# Lisa's science fair project was to estimate the mean amount of chemicals in her city's water...

## Question:

Lisa's science fair project was to estimate the mean amount of chemicals in her city's water supply. At first, she had decided to use a random sample of 15 observations. But her teacher asked her to take 35 observations. The mean and standard deviation from 35 observations turned out to be approximately the same as those from 15 observations.

Is there any advantage in using 35 observations instead of 15 observations?

A. There is no advantage. Because the mean and the standard deviation are about the same, the confidence interval computed using 35 observations should be approximately the same as that computed using 15 observations.

B. There is no advantage. In fact, the 20 extra observations will increase the likelihood of error.

C. There is no advantage. Because she took 35 observations instead of 15 observations, the confidence interval using 35 observations will be wider than that using 15 observations.

D. There is some advantage. Because she took 35 observations instead of 15 observations, the confidence interval using 35 observations will be narrower than that using 15 observations.

E. There is some advantage. With 35 observations, she will be able to compute an exact z-confidence interval instead of an approximate t-confidence interval.

## Confidence Interval

The confidence interval is used to estimate the population mean. The interval contains the point estimate, which is the sample mean, and the marign of error for the estimate.

The answer is D and E. There is some advantage. Because she took 35 observations instead of 15 observations, the confidence interval using 35 observations will be narrower than that using 15 observations, and she will be able to use the Z-score which is smaller for the same confidence level that the t-value.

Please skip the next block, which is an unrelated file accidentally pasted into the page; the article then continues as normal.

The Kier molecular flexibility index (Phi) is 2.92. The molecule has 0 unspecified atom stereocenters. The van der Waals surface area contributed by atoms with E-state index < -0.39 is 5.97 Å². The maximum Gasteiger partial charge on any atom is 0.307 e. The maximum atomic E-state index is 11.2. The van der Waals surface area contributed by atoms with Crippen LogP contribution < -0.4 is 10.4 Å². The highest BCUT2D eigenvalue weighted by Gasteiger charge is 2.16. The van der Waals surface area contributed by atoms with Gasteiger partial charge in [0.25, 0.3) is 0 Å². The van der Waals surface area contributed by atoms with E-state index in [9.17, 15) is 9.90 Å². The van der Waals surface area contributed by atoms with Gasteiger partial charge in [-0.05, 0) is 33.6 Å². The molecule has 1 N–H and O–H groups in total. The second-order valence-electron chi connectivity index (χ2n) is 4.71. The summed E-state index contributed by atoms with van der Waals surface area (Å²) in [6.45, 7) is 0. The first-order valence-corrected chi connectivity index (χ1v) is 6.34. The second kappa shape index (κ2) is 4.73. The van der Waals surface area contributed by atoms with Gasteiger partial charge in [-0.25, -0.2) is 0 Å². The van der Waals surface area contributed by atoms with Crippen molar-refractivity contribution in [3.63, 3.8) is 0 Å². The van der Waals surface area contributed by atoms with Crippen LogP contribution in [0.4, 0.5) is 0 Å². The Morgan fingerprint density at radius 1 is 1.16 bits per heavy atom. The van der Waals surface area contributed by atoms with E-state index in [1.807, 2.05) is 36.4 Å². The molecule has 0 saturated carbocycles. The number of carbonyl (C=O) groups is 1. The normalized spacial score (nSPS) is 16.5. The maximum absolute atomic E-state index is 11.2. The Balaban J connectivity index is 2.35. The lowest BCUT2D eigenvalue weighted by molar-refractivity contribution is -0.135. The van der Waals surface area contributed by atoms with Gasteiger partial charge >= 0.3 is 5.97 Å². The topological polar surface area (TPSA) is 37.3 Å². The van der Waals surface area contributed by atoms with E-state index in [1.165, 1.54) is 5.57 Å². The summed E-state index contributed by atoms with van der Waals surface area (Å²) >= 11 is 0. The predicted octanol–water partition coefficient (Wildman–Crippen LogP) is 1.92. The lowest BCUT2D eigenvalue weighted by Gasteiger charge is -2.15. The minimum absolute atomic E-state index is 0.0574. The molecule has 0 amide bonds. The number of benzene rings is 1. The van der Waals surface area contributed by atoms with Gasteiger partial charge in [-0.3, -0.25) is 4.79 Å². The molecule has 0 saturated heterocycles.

The confidence interval is the point estimate, taken from the sample mean, and the margin of error which is the Z-score times the standard error of the mean. The equation for margin of error is:

{eq}E = Z \dfrac{s}{\sqrt{n}} {/eq}

Where:

• {eq}E {/eq} is the margin of error
• {eq}Z {/eq} is the Z-score which is determined by the confidence interval.
• {eq}s {/eq} is the sample standard deviation.
• {eq}n {/eq} is the sample size.

Since sample size is in the denominator of the equation for the margin of error, and twice the margin of error is the interval width, the interval width for a sample size of {eq}35 {/eq} will be smaller than the interval width of {eq}15 {/eq}.

Using a t-lookup table for a sample size of {eq}15 {/eq} and {eq}95\% {/eq} confidence level, the t-value is {eq}2.14 {/eq}. For a Z-score of {eq}95\% {/eq} confidence, from a Z lookup table the Z-score is {eq}1.96 {/eq}. Therefore, by increasing the sample size to {eq}35 {/eq}, where the Z-score replaces the t-value in the equation for margin of error, the confidence interval is narrower.